The Public Pension Reform Dividend

The burgeoning growth worldwide of unfunded liabilities has received a lot of press lately. Defense spending (future blog), pension liabilities and public sector salaries have been drawing the most ire from both sides of the aisle. Public debt concerns across the world have been much in focus, with the Greek debt crisis and public spending issues in California receiving almost daily coverage in the news.
In a recent NY Times Magazine article titled “The Next Crisis: Public Pension Funds,” David Crane, special adviser to Governor Schwarzenegger, advised his own party members, “I have a special word for my fellow Democrats…One cannot both be a progressive and be opposed to pension reform. The budgetary math is irrefutable: generous pensions end up draining money from schools, social services and other programs that progressives naturally applaud.” When the political party that normally supports public sector employment begins to question the reasonableness of the pension liabilities, there is hope that a constructive solution could be forthcoming.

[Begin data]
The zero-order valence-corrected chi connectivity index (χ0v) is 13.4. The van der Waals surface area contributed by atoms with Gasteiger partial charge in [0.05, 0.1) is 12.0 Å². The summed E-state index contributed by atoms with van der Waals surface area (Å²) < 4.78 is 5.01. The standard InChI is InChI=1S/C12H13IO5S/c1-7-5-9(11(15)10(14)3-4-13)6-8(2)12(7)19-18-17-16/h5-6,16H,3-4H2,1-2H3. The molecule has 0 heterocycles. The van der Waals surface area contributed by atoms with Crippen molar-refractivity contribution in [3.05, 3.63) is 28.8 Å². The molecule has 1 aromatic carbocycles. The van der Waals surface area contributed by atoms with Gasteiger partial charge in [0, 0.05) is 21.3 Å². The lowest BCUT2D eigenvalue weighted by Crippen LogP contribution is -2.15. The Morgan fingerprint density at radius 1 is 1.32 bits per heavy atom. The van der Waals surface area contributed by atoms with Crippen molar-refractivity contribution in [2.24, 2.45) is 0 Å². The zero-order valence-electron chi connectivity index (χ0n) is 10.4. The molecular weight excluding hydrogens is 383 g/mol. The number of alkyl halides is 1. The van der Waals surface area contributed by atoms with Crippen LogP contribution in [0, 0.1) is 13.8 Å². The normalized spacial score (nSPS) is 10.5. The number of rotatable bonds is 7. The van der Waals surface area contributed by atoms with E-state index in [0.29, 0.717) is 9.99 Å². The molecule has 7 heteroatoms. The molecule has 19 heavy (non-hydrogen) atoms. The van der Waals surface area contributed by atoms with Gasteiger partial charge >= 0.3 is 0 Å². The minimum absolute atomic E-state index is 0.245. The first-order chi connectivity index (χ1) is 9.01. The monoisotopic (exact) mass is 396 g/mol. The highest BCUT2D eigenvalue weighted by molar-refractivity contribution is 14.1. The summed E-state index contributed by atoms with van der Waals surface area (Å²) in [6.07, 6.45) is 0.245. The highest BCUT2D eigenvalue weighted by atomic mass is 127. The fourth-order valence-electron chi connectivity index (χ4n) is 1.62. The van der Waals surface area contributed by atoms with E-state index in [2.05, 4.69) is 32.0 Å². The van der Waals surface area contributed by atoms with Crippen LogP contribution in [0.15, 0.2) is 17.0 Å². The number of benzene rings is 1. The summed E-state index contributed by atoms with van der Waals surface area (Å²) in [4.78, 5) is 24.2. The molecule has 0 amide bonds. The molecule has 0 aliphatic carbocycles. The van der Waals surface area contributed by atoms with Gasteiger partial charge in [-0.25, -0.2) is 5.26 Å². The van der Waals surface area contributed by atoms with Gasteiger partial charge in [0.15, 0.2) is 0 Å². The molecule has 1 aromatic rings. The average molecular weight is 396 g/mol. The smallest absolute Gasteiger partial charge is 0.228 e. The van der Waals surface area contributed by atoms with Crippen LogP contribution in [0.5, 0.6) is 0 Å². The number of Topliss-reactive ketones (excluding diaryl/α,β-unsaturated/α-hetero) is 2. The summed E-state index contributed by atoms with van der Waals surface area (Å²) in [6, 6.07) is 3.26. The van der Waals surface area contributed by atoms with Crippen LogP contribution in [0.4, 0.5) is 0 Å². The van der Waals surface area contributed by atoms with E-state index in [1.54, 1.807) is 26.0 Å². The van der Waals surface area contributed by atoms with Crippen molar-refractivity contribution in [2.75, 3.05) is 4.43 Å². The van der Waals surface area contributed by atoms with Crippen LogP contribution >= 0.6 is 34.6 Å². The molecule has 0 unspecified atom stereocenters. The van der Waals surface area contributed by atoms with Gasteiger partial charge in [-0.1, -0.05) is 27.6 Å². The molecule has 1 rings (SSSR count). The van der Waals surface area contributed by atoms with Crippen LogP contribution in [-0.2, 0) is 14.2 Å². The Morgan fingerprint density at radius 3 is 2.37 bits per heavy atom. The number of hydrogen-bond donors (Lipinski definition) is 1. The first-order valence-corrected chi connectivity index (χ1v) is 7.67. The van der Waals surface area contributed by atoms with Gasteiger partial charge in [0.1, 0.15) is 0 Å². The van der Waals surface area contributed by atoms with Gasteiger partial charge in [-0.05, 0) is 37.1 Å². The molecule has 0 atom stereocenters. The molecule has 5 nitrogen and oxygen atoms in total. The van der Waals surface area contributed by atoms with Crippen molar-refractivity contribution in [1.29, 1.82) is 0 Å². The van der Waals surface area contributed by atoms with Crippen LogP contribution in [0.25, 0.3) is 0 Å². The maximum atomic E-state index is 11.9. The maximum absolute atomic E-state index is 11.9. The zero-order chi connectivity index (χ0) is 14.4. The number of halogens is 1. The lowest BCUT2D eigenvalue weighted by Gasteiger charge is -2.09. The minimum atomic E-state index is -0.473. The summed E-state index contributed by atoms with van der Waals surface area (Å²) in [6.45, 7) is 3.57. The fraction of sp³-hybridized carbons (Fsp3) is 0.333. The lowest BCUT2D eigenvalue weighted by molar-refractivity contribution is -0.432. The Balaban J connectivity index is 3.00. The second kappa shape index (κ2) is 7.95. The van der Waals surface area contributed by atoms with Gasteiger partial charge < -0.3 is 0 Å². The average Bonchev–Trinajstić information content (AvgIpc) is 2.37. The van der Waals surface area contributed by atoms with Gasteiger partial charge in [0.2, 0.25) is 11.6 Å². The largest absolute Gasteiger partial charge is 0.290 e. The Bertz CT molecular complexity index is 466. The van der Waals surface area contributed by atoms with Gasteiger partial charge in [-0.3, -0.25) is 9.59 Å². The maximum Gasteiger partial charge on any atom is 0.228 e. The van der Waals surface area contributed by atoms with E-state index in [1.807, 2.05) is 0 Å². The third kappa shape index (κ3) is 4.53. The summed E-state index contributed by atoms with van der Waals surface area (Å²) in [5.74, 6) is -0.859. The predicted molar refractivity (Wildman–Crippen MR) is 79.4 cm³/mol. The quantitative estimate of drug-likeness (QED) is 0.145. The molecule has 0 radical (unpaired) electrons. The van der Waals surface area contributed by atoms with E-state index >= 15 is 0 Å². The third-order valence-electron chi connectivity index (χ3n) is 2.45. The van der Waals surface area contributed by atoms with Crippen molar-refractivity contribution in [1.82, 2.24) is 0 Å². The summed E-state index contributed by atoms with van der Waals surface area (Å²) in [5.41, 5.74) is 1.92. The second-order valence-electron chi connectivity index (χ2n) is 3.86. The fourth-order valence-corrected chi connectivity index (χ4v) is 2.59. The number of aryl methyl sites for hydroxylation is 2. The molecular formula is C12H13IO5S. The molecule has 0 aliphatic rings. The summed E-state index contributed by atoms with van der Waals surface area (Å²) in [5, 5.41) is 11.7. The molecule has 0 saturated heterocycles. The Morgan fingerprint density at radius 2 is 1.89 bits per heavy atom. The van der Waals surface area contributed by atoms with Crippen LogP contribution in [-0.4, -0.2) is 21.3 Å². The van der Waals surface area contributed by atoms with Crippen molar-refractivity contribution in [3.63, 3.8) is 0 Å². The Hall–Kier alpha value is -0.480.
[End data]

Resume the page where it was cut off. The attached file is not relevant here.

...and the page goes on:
Much like the “peace dividend” that was unleashed following the collapse of the Berlin Wall (which signaled the impending collapse of the Soviet Union and the end to the costly arms race of the Cold War), we could be witnessing the formative stages of the “public sector pension reform dividend.” Simply put, financial markets performed very well for the decade or so following the collapse of the Berlin Wall as capital was re-directed to more constructive ventures such as drug development and the buildout of the internet infrastructure. If indeed these unfunded liabilities are tamed, capital might once again flow to jobs creating investments which could spur corporate profitability and cause equity prices to resume their historic march upwards. If additional evidence emerges that reform is indeed on the horizon, this would prompt us to become much more constructive on the outlook for common stocks.

Are we just being naïve to think that the crisis will prompt policy action? What other choices do policy makers have as it appears that their backs are to the wall?